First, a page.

Nearly every payment company that initially agreed to join Facebook's cryptocurrency Libra may have thwarted the social network's plan for a global digital currency.

Visa and Mastercard announced Friday that they would no longer participate in the Libra Association and the Latin American payment system Mercado Pago announced it would also retreat. Several other big companies have announced their departure from Libra.

The payment processing company Stripe said they would resign, as did the online auction company eBay.

PayPal was the first of Libra's big partners to have announced that it will no longer be involved.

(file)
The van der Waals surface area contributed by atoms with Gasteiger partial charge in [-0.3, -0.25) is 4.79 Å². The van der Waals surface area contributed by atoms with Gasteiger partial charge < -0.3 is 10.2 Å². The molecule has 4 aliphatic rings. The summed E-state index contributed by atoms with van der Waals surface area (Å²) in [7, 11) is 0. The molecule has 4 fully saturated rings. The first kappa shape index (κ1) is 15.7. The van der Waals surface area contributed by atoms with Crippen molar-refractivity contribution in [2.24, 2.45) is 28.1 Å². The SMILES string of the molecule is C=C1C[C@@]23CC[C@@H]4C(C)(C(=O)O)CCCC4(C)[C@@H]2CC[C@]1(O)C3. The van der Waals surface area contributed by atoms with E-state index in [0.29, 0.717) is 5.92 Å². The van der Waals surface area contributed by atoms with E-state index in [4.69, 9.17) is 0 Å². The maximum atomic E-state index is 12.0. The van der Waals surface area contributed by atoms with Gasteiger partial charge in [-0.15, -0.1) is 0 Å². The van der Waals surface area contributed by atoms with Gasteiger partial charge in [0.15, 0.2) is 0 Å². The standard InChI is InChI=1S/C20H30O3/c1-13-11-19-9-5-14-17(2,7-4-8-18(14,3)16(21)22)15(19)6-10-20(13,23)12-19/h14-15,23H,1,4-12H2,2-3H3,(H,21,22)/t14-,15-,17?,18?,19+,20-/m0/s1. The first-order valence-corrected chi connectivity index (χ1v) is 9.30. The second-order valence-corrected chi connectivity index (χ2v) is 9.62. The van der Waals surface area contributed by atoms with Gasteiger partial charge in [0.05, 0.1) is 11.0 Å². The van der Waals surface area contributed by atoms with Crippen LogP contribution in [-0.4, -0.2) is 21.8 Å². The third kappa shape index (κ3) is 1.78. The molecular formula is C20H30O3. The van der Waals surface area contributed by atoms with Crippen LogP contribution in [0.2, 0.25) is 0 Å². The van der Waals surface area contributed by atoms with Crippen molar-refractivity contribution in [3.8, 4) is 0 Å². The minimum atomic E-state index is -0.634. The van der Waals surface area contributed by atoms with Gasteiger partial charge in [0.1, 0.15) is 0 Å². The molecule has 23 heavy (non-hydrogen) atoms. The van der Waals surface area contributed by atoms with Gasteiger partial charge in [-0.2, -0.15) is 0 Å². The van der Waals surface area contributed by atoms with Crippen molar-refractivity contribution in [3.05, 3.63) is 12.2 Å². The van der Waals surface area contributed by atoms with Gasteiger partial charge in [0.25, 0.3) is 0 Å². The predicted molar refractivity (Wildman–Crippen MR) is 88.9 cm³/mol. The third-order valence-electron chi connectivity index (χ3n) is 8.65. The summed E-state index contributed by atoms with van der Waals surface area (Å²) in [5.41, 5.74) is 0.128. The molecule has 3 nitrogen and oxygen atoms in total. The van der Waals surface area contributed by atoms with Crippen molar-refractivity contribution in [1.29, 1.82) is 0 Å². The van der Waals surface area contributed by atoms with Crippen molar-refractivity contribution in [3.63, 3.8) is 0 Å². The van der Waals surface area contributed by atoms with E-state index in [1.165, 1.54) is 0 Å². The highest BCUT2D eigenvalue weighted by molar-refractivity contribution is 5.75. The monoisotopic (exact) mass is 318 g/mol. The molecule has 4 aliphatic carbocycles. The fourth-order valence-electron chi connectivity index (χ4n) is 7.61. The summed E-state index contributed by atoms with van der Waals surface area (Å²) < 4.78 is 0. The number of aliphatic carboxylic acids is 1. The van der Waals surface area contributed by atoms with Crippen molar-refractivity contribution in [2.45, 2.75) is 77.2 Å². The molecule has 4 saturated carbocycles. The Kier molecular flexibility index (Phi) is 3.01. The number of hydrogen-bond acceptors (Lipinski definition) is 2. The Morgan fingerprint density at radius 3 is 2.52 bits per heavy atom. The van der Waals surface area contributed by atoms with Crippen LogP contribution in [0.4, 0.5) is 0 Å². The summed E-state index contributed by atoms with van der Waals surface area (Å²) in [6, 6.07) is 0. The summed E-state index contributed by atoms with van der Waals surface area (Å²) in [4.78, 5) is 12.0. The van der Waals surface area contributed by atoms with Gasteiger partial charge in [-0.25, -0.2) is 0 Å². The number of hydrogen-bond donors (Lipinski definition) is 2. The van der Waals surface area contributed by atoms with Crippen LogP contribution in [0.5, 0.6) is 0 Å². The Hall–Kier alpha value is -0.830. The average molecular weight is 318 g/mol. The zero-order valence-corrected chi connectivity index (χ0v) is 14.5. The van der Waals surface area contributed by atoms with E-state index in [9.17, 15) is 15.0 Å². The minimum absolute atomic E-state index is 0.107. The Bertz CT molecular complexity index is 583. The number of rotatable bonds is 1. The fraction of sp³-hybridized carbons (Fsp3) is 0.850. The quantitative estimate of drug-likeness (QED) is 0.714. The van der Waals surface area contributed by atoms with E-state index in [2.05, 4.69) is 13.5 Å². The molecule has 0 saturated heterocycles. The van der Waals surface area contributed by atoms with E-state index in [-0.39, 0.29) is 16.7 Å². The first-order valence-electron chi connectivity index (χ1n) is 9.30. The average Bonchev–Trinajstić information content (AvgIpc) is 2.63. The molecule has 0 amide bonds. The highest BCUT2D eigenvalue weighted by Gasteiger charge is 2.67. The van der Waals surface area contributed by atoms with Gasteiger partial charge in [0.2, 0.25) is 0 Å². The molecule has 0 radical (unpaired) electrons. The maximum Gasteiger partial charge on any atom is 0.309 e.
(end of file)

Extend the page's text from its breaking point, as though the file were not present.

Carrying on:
The disposals take place as Facebook is facing increased international control of the currency through legislation. Politicians on both sides of the spectrum have questioned the privacy issues posed by Facebook's control of a currency, as well as concerns about money laundering.

On Wednesday, the Bank of England said Facebook must meet the highest standards of the Central Bank to launch in the UK. In July, members of the US Senate Banking Committee worried Facebook executives for hours about the proposed currency and questioned the privacy and security issues surrounding an international currency of the social media giant.

As the Libra's backbone slowly collapses, Facebook's Facebook CEO Mark Zuckerberg will testify before Congress on October 23.

More details coming soon